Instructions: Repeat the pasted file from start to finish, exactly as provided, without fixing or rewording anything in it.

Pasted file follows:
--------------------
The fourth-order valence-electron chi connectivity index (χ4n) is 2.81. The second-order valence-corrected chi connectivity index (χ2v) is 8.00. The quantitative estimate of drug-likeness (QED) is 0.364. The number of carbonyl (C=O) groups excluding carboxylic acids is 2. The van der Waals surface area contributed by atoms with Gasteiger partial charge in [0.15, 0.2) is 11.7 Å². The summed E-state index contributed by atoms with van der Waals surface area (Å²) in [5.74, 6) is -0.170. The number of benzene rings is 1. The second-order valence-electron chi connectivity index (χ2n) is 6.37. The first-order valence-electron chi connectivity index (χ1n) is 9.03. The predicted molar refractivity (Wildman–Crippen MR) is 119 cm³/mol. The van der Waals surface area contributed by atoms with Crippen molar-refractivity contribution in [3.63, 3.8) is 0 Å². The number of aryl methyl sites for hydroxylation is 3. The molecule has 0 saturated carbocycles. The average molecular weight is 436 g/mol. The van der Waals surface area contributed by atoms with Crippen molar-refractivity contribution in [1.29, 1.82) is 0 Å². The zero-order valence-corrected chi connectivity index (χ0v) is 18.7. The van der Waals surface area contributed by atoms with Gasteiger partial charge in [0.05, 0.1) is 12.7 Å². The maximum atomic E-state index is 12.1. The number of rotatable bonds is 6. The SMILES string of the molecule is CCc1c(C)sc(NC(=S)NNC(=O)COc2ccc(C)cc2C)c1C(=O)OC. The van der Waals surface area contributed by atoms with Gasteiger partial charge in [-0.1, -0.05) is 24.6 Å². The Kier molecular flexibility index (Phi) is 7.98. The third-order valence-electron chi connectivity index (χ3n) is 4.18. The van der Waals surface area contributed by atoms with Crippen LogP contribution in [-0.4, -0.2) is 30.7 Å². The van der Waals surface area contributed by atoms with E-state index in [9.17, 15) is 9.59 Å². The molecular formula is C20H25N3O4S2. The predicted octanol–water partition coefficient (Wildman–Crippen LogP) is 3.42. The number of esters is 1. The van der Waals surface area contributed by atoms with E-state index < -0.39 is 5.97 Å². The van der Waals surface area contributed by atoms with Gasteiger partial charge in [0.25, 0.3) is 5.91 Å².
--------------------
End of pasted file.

The fourth-order valence-electron chi connectivity index (χ4n) is 2.81. The second-order valence-corrected chi connectivity index (χ2v) is 8.00. The quantitative estimate of drug-likeness (QED) is 0.364. The number of carbonyl (C=O) groups excluding carboxylic acids is 2. The van der Waals surface area contributed by atoms with Gasteiger partial charge in [0.15, 0.2) is 11.7 Å². The summed E-state index contributed by atoms with van der Waals surface area (Å²) in [5.74, 6) is -0.170. The number of benzene rings is 1. The second-order valence-electron chi connectivity index (χ2n) is 6.37. The first-order valence-electron chi connectivity index (χ1n) is 9.03. The predicted molar refractivity (Wildman–Crippen MR) is 119 cm³/mol. The van der Waals surface area contributed by atoms with Crippen molar-refractivity contribution in [3.63, 3.8) is 0 Å². The number of aryl methyl sites for hydroxylation is 3. The molecule has 0 saturated carbocycles. The average molecular weight is 436 g/mol. The van der Waals surface area contributed by atoms with Crippen molar-refractivity contribution in [1.29, 1.82) is 0 Å². The zero-order valence-corrected chi connectivity index (χ0v) is 18.7. The van der Waals surface area contributed by atoms with Gasteiger partial charge in [0.05, 0.1) is 12.7 Å². The maximum atomic E-state index is 12.1. The number of rotatable bonds is 6. The SMILES string of the molecule is CCc1c(C)sc(NC(=S)NNC(=O)COc2ccc(C)cc2C)c1C(=O)OC. The van der Waals surface area contributed by atoms with Gasteiger partial charge in [-0.1, -0.05) is 24.6 Å². The Kier molecular flexibility index (Phi) is 7.98. The third-order valence-electron chi connectivity index (χ3n) is 4.18. The van der Waals surface area contributed by atoms with Crippen LogP contribution in [-0.4, -0.2) is 30.7 Å². The van der Waals surface area contributed by atoms with E-state index in [9.17, 15) is 9.59 Å². The molecular formula is C20H25N3O4S2. The predicted octanol–water partition coefficient (Wildman–Crippen LogP) is 3.42. The number of esters is 1. The van der Waals surface area contributed by atoms with E-state index < -0.39 is 5.97 Å². The van der Waals surface area contributed by atoms with Gasteiger partial charge in [0.25, 0.3) is 5.91 Å².